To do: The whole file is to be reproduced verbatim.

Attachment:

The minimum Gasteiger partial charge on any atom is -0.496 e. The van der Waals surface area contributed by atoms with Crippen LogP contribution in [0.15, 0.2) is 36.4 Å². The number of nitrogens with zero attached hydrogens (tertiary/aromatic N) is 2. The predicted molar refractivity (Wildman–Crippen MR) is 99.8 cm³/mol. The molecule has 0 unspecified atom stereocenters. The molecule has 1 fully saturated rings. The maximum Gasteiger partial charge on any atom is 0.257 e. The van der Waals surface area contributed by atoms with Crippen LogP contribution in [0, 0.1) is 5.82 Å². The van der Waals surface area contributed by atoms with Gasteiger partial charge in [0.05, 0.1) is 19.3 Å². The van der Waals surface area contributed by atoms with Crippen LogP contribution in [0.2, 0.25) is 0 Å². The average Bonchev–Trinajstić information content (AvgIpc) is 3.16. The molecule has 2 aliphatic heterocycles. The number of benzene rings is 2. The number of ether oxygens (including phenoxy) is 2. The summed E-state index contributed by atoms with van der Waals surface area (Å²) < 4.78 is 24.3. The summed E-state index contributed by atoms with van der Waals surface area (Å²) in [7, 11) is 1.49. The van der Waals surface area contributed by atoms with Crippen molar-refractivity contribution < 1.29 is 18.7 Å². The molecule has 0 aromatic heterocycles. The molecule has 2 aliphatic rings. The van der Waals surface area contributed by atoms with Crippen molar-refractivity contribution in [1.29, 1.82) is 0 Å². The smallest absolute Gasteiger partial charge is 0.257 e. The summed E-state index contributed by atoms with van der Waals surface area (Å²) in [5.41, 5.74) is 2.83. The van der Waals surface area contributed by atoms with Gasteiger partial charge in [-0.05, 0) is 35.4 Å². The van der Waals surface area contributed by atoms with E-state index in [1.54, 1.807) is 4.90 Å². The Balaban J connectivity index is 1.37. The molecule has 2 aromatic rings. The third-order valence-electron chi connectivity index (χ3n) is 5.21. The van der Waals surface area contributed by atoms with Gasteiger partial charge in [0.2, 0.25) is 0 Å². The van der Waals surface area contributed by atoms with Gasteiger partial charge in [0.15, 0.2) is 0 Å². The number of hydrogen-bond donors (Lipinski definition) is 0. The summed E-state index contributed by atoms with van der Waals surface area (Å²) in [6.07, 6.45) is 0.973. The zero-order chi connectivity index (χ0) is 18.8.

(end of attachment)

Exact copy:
The minimum Gasteiger partial charge on any atom is -0.496 e. The van der Waals surface area contributed by atoms with Crippen LogP contribution in [0.15, 0.2) is 36.4 Å². The number of nitrogens with zero attached hydrogens (tertiary/aromatic N) is 2. The predicted molar refractivity (Wildman–Crippen MR) is 99.8 cm³/mol. The molecule has 0 unspecified atom stereocenters. The molecule has 1 fully saturated rings. The maximum Gasteiger partial charge on any atom is 0.257 e. The van der Waals surface area contributed by atoms with Crippen LogP contribution in [0, 0.1) is 5.82 Å². The van der Waals surface area contributed by atoms with Gasteiger partial charge in [0.05, 0.1) is 19.3 Å². The van der Waals surface area contributed by atoms with Crippen LogP contribution in [0.2, 0.25) is 0 Å². The average Bonchev–Trinajstić information content (AvgIpc) is 3.16. The molecule has 2 aliphatic heterocycles. The number of benzene rings is 2. The number of ether oxygens (including phenoxy) is 2. The summed E-state index contributed by atoms with van der Waals surface area (Å²) < 4.78 is 24.3. The summed E-state index contributed by atoms with van der Waals surface area (Å²) in [7, 11) is 1.49. The van der Waals surface area contributed by atoms with Crippen molar-refractivity contribution < 1.29 is 18.7 Å². The molecule has 0 aromatic heterocycles. The molecule has 2 aliphatic rings. The van der Waals surface area contributed by atoms with Crippen molar-refractivity contribution in [1.29, 1.82) is 0 Å². The smallest absolute Gasteiger partial charge is 0.257 e. The summed E-state index contributed by atoms with van der Waals surface area (Å²) in [5.41, 5.74) is 2.83. The van der Waals surface area contributed by atoms with Gasteiger partial charge in [-0.05, 0) is 35.4 Å². The van der Waals surface area contributed by atoms with E-state index in [1.54, 1.807) is 4.90 Å². The Balaban J connectivity index is 1.37. The molecule has 2 aromatic rings. The third-order valence-electron chi connectivity index (χ3n) is 5.21. The van der Waals surface area contributed by atoms with Gasteiger partial charge in [0.2, 0.25) is 0 Å². The van der Waals surface area contributed by atoms with Gasteiger partial charge in [0.15, 0.2) is 0 Å². The number of hydrogen-bond donors (Lipinski definition) is 0. The summed E-state index contributed by atoms with van der Waals surface area (Å²) in [6.07, 6.45) is 0.973. The zero-order chi connectivity index (χ0) is 18.8.